Laser printers today are cheap and readily available. But in 1976, they were the height of printing technology. The IBM 3800 was the $175,000 printer to have in that year. (Video, embedded below.) But you couldn’t have one on your desktop. Even if you could afford it, the thing is the size of a car, and we don’t even want to guess what it weighs. The printer took tractor-fed continuous form paper and could do 167 pages a minute at about 150 dots per inch (actually 180 x 144). For the record, that was as much as 1.7 miles of paper an hour!
In those days, people who would use this printer traditionally had massive banks of noisy impact printers. We imagine this device saved many data processing person’s hearing. Compared to a modern laser printer, though, it needed a lot of maintenance. For example, the initial models needed a xenon flash lamp replaced every month, although later models could go years on one bulb. Looking at some of the hardware in the video, it was probably made closer to the end of life for these printers which were made through 1999.
Big Iron and the Burster
If you didn’t get a chance to play with one of these giants, you might wonder what a burster is. This was a common computer room machine that took apart forms at perforations. For example, you might load a fanfold stack of payroll checks. The burster would split them apart after printing, leaving you with a nice stack of separate checks. It would also remove the tractor feed edges. Don’t confuse this with a decollator, which would strip carbon copies apart. You can’t use carbon paper multicopy forms with a laser printer. The printer did have a special mode where it would print multiple copies of the same page in one pass.
The printer had exciting features like the ability to print a form simultaneously as it printed the data. To do this, you installed a negative that was “printed” on the photoconductive drum with that same flash tube mentioned earlier before the laser did its work.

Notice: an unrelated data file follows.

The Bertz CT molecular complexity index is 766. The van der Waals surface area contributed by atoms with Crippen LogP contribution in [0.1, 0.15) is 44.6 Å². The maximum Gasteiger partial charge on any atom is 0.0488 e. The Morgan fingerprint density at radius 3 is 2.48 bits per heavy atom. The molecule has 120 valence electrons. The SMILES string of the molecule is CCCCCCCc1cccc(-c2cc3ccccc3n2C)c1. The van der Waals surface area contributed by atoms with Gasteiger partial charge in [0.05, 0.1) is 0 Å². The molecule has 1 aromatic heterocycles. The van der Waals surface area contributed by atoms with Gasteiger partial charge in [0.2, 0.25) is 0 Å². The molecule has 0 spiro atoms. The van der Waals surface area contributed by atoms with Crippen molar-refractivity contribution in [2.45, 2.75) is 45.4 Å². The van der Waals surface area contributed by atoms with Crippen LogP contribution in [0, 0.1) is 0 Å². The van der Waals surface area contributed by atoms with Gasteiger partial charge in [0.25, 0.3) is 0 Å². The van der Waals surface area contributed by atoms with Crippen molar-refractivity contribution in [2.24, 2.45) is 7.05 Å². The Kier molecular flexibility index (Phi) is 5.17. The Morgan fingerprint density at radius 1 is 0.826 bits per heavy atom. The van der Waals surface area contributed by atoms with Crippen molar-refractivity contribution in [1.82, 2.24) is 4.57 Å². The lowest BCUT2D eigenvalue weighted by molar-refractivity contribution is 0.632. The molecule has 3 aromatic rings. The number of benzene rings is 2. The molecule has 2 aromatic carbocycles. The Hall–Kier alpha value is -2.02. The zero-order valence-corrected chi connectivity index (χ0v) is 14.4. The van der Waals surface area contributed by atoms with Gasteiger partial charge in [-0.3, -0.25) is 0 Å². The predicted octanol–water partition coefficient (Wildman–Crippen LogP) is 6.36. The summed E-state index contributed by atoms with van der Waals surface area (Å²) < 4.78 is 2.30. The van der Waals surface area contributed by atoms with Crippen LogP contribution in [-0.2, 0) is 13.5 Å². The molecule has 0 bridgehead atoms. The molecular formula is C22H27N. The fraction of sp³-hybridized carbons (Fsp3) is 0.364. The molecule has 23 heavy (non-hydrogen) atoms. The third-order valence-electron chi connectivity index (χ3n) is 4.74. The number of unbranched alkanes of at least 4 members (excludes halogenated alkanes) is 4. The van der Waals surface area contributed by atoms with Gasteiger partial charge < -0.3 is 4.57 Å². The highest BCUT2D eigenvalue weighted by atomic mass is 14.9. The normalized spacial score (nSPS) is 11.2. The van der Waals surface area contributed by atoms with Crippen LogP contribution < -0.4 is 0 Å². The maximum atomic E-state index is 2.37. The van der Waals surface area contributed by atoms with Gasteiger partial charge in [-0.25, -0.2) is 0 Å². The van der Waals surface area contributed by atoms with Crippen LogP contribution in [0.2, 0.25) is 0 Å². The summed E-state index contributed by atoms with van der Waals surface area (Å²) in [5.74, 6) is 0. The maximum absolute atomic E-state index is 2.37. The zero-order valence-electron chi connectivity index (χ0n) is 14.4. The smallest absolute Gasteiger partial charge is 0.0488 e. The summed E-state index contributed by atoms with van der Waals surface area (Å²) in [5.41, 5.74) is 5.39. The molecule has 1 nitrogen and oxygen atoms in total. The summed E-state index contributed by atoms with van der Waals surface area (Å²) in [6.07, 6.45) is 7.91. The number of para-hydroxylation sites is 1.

Laser printers have a lot in common with photocopiers. The process is the same except the copier gets an image on the drum via optics while the laser printer draws on the drum with — surprise — a laser. IBM started development with an IBM Copier I, but it couldn’t handle the throughput required for the 3800, so it was only the starting point. The machine does remind you of a copier on the inside, though. Ultimately, the printer’s 9,000 separate parts would wind up in the hands of about 10,000 IBM users.
The printer had several submodels. The first model had an option to print directly from a tape drive. Other models were faster, had kanji characters, and improved resolution. All the printers had a helium-neon laser, but improvements in optics pushed resolution to 240 dots per inch. The 25 milliwatt laser used an innovative low-helium-diffusion glass, meaning the tube lasted about ten times longer than comparable commercially available laser tubes in 1976.
There were many tricks and innovations used in the printer. For example, a special contrast mark appeared on every page. The printer read the mark with an LED sensor to adjust the amount of toner and to detect blank pages being printed accidentally. You can read a brochure about the modern marvel.